3) The author never concluded that EPO did not cause these deaths, at least in the end he concluded that the evidence that they didn't was (much) better than the evidence that they did. When people make a claim that something is the cause of death, the burden of proof is on them to show this, not on others to show that this is not the case. The author is not saying, "EPO was not the cause." He's saying, "you can't conclude that EPO was the cause." When in fact a large number of people, including scientists, have been concluding this, citing papers that contain no research of their own, this is a very important conclusion to make. I would definitely disagree that this conclusion is useless, it's very useful in showing how unsubstantiated conclusions get passed on to the point where almost everyone assumes they are supported by evidence.

4) He did cite studies of EPO on cardiac function. albeit only at 50% HT. He also cited one study reporting structural damage to the heart in mice with an elevated HT, but in addition to having a level far beyond that reported for any cyclist (80%!), this was a chronic condition, contrasting with cyclists, who do not take EPO all the time. I have seen other studies of animals with HTs in the 60s with no apparent adverse effects, though they may have naturally occurring adaptations that allow such levels chronically.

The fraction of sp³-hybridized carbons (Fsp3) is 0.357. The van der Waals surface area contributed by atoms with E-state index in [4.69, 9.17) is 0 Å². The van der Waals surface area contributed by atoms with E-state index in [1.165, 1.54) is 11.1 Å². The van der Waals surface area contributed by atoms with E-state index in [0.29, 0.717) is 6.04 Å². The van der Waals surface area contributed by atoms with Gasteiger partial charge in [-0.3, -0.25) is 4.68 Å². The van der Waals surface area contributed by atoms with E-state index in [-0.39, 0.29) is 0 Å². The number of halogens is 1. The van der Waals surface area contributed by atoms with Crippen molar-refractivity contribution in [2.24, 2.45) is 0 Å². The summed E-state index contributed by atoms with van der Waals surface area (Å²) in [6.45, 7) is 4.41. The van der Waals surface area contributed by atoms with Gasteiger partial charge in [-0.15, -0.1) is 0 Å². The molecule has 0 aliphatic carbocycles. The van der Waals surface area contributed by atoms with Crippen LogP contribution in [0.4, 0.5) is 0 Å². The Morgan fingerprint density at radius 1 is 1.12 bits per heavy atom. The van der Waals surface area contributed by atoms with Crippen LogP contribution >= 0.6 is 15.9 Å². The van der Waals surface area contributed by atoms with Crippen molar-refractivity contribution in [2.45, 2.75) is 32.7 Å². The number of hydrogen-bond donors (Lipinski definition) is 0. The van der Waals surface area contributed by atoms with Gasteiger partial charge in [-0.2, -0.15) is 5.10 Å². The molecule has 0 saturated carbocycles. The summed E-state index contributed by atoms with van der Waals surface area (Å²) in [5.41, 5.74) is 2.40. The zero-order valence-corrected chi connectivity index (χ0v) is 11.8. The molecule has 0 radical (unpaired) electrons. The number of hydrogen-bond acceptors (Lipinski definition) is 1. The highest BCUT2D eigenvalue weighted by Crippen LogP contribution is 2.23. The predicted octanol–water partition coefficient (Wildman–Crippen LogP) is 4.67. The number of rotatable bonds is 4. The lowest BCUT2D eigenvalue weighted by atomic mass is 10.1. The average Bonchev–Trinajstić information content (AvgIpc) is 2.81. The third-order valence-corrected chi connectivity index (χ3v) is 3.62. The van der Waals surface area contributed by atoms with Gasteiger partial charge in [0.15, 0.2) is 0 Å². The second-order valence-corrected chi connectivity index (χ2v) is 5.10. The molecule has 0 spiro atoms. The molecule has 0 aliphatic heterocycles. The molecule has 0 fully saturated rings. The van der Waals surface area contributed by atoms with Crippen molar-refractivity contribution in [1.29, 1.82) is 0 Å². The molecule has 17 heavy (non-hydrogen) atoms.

I think I understand your point, though. Some people, like these idiot fatty masters dopers, may read this article and say, hey, EPO is safe, I can jack up to 60%, and there will be no problems. And that would be unfortunate. From that point of view, you could argue that there is a greater burden of proof on those who say it probably didn't cause these deaths than those who insist it did. But if anti-doping officials really want to keep making this message, they ought to do studies to support it. It's not healthy to be promoting unsubstantiated claims, even if these claims are intended to protect people from themselves.

In any case, this guy is a historian. He's concerned not with getting some message out, but in understanding why a certain notion that is mostly unsupported came to be taken as gospel by so many. And as i said before, I think it's very useful to understand this.

thanks Merckx for the contribution